“I don’t know why you did what you did,” Daniel said softly to the oak. “Maybeh you got tired of lookin’ on. Of watching and being used,” Daniel nodded. Yeah, that was it. If he had seen as many people hanged from those branches, he’d get tired too. He was tired; had been so for years, yet his soul could not rest.

When his rope had snapped and he fell to the earth, limp and broken, he smelled the musk of dirt and felt the life pulse through the gnarled roots beneath him. He tasted iron and the bitterness of rage.

Daniel had never killed a man before, but that afternoon, he’d killed ten. When he was done, he did not weep for them. He wept for the five that still swung from the bough. One by one, he cut them down, as a sea of Black faces stained with centuries of abuse looked on until those five bodies were laid side-by-side. The afternoon’s hanging had been to make an example out of the six of them; it had done just that, and so much more.

“We’re all that’s left,” Daniel sighed as he rested his head back against the oak. Those that he had freed ran off into the world, while those he had cut down from the oak remained with him. Adaire and Louis were the only two who tried to run along with them. They had had a little girl before. They had only gotten so far before they couldn’t go any farther. They put their little girl into their cousin’s arms and told her to stay strong, be brave, and live her life before the oak called them back. Like bodies still swaying in the breeze, they all remained tethered to its branches.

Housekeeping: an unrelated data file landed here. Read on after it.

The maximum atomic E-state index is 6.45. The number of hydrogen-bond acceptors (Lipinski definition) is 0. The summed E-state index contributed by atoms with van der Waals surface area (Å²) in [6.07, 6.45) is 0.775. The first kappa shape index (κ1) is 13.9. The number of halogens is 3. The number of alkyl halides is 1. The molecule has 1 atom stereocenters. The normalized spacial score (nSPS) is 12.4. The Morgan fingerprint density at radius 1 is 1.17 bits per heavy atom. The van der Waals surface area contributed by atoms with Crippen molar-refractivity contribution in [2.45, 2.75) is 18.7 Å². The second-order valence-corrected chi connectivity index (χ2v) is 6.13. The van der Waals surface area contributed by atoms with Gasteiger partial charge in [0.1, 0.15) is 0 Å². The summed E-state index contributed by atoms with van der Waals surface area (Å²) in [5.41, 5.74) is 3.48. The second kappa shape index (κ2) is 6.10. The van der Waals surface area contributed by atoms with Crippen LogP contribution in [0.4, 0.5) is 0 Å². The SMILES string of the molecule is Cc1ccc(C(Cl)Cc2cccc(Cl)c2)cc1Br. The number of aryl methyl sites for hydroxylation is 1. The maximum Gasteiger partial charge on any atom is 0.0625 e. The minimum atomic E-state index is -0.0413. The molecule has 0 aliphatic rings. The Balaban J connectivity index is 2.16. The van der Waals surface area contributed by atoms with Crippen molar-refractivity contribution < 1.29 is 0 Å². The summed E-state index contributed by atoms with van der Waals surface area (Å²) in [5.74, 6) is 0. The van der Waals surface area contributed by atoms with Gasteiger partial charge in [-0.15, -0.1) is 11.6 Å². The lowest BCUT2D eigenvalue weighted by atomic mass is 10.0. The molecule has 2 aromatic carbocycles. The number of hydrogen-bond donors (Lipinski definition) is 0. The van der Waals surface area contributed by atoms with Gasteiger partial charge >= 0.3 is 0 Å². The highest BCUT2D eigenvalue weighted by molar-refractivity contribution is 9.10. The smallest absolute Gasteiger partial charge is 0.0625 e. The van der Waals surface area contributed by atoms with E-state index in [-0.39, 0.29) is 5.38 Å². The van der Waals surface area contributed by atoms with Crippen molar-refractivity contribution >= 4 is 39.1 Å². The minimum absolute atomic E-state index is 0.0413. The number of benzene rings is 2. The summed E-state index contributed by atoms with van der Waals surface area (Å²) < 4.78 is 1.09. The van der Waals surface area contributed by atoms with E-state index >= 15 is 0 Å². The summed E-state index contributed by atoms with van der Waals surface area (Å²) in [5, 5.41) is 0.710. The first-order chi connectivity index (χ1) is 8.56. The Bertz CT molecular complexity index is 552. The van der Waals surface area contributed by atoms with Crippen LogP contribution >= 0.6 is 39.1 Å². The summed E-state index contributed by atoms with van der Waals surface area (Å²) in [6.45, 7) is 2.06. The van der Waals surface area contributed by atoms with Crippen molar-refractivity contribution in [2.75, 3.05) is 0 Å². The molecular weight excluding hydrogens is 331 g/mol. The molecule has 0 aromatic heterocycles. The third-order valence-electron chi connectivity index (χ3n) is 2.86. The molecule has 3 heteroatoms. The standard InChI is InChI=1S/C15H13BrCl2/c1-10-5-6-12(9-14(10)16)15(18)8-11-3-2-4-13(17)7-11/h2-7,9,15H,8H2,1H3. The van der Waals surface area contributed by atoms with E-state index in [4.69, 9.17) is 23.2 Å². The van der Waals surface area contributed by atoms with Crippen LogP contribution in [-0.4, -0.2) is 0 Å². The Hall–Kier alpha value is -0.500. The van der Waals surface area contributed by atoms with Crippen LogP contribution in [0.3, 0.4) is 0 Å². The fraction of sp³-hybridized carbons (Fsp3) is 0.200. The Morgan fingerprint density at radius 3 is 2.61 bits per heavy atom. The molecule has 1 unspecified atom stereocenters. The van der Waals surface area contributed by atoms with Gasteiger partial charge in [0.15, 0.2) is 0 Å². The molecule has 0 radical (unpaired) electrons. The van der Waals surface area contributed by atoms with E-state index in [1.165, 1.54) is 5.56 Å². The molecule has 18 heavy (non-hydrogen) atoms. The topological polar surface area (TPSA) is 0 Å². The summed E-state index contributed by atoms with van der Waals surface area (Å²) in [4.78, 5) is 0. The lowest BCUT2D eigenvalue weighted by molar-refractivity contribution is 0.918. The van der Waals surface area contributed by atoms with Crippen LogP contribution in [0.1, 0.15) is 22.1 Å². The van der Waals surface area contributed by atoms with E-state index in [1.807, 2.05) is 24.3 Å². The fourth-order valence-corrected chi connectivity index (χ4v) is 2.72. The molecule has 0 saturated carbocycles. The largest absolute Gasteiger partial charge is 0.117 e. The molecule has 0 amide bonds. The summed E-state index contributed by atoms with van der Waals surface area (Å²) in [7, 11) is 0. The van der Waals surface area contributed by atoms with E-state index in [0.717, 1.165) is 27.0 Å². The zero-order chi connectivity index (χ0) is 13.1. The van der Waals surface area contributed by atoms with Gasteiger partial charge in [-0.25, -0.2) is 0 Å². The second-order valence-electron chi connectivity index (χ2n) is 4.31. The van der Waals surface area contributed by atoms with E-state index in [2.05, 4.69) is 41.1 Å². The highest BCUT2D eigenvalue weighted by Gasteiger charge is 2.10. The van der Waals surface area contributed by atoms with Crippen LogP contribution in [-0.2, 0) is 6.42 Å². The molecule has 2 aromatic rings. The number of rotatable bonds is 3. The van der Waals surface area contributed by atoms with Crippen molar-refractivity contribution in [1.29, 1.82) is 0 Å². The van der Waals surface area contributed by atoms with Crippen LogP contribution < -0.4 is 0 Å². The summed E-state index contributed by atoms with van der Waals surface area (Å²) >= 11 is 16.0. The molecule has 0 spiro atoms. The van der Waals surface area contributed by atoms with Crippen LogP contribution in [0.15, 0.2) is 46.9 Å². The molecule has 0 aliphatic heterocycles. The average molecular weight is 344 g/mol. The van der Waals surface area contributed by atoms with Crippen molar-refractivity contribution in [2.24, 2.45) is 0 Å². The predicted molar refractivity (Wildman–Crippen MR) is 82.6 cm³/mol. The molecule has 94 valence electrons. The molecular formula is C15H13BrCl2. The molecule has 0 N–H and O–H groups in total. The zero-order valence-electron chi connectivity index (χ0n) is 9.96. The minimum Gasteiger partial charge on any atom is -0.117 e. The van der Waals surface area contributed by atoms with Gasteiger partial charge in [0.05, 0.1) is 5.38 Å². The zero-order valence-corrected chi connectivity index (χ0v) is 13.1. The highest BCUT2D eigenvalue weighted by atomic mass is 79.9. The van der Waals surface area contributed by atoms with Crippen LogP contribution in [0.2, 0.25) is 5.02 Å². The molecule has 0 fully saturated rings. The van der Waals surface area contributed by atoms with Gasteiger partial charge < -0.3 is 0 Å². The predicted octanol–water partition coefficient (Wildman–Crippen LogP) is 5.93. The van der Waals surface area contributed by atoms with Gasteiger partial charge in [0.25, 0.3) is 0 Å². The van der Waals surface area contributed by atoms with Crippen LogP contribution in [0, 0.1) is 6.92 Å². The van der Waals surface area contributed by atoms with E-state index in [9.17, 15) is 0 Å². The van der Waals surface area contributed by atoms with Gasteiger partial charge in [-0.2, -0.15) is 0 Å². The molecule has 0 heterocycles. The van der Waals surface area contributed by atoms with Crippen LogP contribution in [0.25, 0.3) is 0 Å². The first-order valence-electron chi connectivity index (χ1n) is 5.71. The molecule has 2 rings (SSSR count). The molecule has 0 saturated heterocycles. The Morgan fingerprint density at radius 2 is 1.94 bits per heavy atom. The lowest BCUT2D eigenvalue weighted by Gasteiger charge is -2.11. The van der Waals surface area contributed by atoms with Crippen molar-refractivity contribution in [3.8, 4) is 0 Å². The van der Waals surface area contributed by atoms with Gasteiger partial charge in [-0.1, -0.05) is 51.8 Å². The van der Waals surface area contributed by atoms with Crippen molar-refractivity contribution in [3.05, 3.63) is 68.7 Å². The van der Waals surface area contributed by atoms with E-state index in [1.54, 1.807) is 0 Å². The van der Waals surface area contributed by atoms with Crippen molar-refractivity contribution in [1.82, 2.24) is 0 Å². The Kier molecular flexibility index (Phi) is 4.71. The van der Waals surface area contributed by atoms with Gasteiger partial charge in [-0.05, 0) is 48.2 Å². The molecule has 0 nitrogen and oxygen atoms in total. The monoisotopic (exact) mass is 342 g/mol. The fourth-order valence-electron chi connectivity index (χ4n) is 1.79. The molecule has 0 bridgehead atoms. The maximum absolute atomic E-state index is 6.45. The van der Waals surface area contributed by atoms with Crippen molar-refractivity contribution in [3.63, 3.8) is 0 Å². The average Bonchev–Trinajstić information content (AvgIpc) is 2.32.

They were allowed to age. Allowed to see the land around them age too. After Mina grew so old she could hardly stand to make the trip up the hill, Daniel began going twice as many times. He felt a connection to the oak in ways the others could not understand. Maybe it came from being the first to open his eyes. He didn’t rightly know, but what he did know was that it was time.

“The world has changed a lot. I can feel it and I know you can too,” the curtains rustled on the second floor of the house and Daniel closed his eyes. They were all waiting on him, some longer than others. Watching to see what he would do― what he knew he must do.

“I am grateful for all that you have done for us,” he whispered to it. “For your shade, your strength, your life. We’re all grateful, but so tired. Even you, I think. It’s time for us all to rest, my friend.”